How does ClC-7 deficiency reduce lysosomal hydrolase activity? ClC-7 is a lysosomal H+/Cl exchanger, and previous studies have established an essential role of H+/Cl transport coupling in its lysosomal functions (8). As an H+/Cl exchanger, cells lacking ClC-7 may have an “H+ problem,” a “Cl problem,” or both. Theoretically or mechanistically, ClC-7 can serve as an H+-dependent Cl transporter or a Cl-dependent H+ transporter. However, the equilibrium potential of lysosomal Cl (ECl, approximately −25 mV) is at near “resting” lysosomal Δψ, whereas the driving force for lysosomal H+ efflux is huge (EH greater than +140 mV; Fig. 1). Therefore, from the lysosomal physiology point of view, ClC-7 may preferentially function as an H+-dependent Cl transporter, driving H+-dependent Cl flux. As a Cl/H+ exchanger, ClC-7 may catalyze the uptake (influx) of two Cl for one outward H+ (efflux) using the large pH gradient. However, even if ClC-7 KO cells have a primary Cl problem, Cl influx may provide the so-called counter ions for the continuous V-ATPase–mediated pumping (3, 9). In this hypothesis, Cl influx was proposed to neutralize the accumulation of positive charges in the luminal leaflet and the lumina-side-positive Δψ due to V-ATPase–mediated H+ pumping into the lumen, and in doing so, enabling acidification of the organelles (9). In other words, ClC-7 KO cells might have a primary Cl problem and a secondary H+ problem; the secondary acidification defects could fully explain the reduced hydrolase activities in the ClC-7 KO cells. However, both Wu et al. (6) and Zhang et al. (7) found that ClC-7 was dispensable for lysosomal acidification. Similar results have been reported previously (810), but in the current study by Wu et al. (6), not only the steady-state lysosomal pH, but also the rate of (phago)lysosomal acidification during phagosome maturation, were found to be normal in the ClC-7 KO macrophages.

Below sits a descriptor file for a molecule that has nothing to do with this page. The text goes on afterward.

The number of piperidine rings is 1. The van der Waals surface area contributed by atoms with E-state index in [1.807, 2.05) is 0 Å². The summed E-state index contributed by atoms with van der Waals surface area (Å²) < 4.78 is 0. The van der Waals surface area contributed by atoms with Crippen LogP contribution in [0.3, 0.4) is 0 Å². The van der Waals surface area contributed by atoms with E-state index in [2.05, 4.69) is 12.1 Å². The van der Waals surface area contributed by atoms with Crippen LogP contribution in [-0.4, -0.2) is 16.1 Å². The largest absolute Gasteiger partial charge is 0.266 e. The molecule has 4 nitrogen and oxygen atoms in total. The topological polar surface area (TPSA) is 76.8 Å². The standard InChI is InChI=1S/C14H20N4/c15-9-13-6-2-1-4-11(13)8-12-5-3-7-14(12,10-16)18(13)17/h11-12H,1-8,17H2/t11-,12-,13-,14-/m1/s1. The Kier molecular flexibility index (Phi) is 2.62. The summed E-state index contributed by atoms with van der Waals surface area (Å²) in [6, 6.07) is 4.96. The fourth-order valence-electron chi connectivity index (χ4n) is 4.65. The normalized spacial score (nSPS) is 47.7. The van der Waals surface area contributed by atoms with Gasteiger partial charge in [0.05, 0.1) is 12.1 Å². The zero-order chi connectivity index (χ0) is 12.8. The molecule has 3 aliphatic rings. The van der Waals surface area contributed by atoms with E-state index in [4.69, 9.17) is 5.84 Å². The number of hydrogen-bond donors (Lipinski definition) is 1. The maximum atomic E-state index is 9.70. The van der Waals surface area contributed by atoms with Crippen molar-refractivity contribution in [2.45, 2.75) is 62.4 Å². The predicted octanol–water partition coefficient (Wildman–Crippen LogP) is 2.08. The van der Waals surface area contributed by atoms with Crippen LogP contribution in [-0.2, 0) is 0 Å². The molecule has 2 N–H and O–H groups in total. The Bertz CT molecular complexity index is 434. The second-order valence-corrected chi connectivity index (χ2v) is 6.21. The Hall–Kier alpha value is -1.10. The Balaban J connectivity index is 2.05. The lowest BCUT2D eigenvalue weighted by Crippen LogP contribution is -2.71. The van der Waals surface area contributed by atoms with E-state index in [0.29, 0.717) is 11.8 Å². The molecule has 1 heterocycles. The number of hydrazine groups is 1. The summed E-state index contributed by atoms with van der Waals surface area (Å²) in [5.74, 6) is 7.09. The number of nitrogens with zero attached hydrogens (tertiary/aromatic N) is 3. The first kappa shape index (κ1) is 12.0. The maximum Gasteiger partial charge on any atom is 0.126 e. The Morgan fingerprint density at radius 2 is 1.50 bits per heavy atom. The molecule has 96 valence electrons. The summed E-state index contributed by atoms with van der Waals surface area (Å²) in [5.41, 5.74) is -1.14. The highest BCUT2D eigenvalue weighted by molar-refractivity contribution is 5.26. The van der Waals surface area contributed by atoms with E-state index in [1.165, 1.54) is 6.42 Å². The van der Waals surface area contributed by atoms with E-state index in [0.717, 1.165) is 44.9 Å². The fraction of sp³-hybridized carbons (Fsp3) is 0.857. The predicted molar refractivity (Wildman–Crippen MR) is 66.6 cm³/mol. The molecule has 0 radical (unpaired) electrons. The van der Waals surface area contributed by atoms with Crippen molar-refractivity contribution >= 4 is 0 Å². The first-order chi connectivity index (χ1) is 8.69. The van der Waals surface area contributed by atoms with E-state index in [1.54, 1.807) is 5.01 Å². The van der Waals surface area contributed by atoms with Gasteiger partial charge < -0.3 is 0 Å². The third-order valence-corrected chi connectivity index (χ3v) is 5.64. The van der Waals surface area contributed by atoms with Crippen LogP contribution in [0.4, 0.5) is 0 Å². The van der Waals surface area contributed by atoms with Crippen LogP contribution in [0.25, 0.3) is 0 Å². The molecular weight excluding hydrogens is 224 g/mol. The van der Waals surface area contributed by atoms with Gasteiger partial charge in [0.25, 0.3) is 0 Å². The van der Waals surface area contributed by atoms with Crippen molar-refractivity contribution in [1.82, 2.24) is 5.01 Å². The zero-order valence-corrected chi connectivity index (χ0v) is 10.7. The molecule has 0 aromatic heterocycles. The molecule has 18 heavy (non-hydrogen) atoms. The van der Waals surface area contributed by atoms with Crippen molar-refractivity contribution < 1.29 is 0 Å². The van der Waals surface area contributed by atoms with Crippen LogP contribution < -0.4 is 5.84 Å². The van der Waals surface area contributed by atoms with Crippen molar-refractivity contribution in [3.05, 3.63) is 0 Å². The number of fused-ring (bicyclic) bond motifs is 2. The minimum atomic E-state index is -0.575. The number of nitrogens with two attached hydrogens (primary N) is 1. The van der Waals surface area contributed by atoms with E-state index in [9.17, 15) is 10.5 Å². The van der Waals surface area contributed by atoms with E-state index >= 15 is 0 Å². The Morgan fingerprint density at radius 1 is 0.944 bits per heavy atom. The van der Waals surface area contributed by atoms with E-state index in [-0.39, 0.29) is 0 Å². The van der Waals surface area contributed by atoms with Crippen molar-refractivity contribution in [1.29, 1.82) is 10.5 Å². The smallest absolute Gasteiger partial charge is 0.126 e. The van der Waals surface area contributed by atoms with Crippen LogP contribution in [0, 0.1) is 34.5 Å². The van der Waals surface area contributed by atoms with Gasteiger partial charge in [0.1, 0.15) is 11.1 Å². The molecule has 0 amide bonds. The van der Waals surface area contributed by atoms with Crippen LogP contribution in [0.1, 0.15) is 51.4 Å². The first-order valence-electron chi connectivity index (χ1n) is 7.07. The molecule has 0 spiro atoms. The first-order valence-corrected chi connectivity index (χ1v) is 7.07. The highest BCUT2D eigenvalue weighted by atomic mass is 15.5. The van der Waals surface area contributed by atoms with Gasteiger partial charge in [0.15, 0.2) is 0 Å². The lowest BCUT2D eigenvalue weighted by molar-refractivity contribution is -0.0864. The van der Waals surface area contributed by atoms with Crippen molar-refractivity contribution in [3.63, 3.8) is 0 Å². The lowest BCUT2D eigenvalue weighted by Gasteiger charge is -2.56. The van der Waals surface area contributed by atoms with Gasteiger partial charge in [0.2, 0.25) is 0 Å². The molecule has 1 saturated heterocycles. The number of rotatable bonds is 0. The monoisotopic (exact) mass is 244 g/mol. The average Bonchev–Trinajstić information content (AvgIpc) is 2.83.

The lack of acidification defects in ClC-7 KO raises several questions. First, is it possible that the transporter is only minimally active, based on the lack of an observed effect on the ClC-7–dependent H+ “leak” activity, which can be manifested by V-ATPase inhibition (6)? However, the dramatic lysosomal phenotypes in ClC-7 KO would suggest otherwise. Given the existence of several cationic conductances in the lysosomes of the cell, e.g., those mediated by TRPML and TPC Ca2+/Na+ channels, it is possible that in the native lysosomes of the cells no dedicated counter ion conductance is necessary. Hence, ClC-7 might only play a minor role in providing counter ions to support continuous V-ATPase H+ pumping. At the plasma membrane, Ca2+ ATPase and Na+-K+ ATPase can effectively and continuously pump Ca2+ and Na+ out of the cells at the resting membrane potential of −70 mV. As far as lysosomal Δψ is kept at approximately −30 mV, e.g., via the above-mentioned or unidentified lysosomal conductances to prevent Δψ from becoming too negative when the V-ATPase pumping is unopposed, the V-ATPases can be continuously operative in the lysosome. Second, is it true that ClC-7 plays absolutely no role in lysosomal acidification? Lysosomal acidification is a complicated process that involves the expression, lysosomal delivery, regulation, and activity of both V-ATPase and H+ leak pathways (Fig. 1; 3). In cells carrying a gain-of-function mutant allele of ClC-7, or when the tonic inhibition of ClC-7 is pharmacologically and acutely relieved, lysosomal acidification is increased (11). Hence, it is possible that in the ClC-7 KO cells there is a subtle lysosomal acidification defect, but such defect is genetically or functionally compensated through the changes in the activity of V-ATPase and/or H+ leak. For instance, it is expected that H+ leak must be elevated in the damaged lysosomes of ClC-7 KO, suggesting that the V-ATPase activity must be elevated to a certain extent as well to achieve a “normal” acidification (7). Likewise, altered lysosomal ECl due to intralysosomal Cl accumulation is expected to cause a change in lysosomal Δψ, which is known to regulate the V-ATPase activity (3).

In contrast to the lack of an obvious acidification defect in ClC-7 KO, but in line with previous findings (9, 10), both Wu et al. (6) and Zhang et al. (7) found a dramatic decrease in the intralysosomal Cl level. Although the intralysosomal Cl levels are not in situ measured and calibrated in the current studies, putting all the available information together and for the sake of discussion, intralysosomal [Cl] is likely to be as high as 80–100 mM in most lysosomes (Fig. 1). In the ClC-7 KO cells, intralysosomal [Cl] is reduced to 40–60 mM (Fig. 1). Therefore, the primary function of ClC-7 is to function as an H+-dependent Cl transporter, such that the reduced intralysosomal [Cl] might be the direct cause of the reduced hydrolase activity in the ClC-7 KO cells.